Rates will shoot higher, faster, as more and more "qwackertoos" drop out to avoid paying now-outrageous prices, banking their "savings" and hoping that enough other idiots will actually buy insurance that don't need it right at that moment so there will be something left when the "smart ones" decide to tap into it.

    Glad it's only you that would drop out of the risk pool. Meanwhile, my employer and I will keep buying insurance so it still exists when you need it. Regards.

  • Need a job?

    06/01/2012 5:41:11 PM PDT · 13 of 35
    Strident to Morgana

    Reading some of the comments at the original site is interesting.

    Seems that some miss the point of the original author that having tattoos lessens one’s probability of being hired. This is a pragmatic or empiric observation.

    They seemed to reason that the point was that it’s morally defensible to discriminate and not hire a tattooed applicant, or that the existence of one employed person with a tattoo overturns the author’s observation.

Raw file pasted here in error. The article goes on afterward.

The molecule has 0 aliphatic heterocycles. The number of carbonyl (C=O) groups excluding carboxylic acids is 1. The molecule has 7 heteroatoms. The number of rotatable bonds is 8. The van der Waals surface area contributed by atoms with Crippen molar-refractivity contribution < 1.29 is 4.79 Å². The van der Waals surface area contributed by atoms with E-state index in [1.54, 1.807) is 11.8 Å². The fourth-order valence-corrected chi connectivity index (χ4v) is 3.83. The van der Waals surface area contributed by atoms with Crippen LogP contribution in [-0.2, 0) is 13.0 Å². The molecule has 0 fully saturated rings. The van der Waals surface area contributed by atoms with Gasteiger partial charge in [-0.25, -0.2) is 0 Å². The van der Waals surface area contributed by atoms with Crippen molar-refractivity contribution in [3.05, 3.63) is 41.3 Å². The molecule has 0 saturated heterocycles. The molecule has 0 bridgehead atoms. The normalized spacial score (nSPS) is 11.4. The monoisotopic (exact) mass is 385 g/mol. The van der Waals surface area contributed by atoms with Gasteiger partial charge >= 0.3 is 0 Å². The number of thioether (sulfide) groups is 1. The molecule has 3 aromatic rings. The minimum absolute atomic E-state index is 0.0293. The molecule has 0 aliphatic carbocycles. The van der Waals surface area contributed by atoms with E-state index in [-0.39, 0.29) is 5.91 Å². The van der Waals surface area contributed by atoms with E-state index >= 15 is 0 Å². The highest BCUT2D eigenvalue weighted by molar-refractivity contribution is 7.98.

Kind of suggests to me a possible (weak) correlation of critical thinking issues with a predilection for defending one’ tattoos.

    OK, I said weak! I didn’t mean you.

  • Publishers vs. Libraries: An E-Book Tug of War

    12/25/2011 8:50:37 PM PST · 61 of 72
    Strident to afraidfortherepublic

    Things I can’t do with a Kindle:

    1. Spread several volumes open on my work desk to compare related content when doing research. Yes I could jump about from bookmarked ereader page to page; but first I have to find the relevant pages in each source - and sometimes there’s an “aha” moment when I see different sources all open to related content.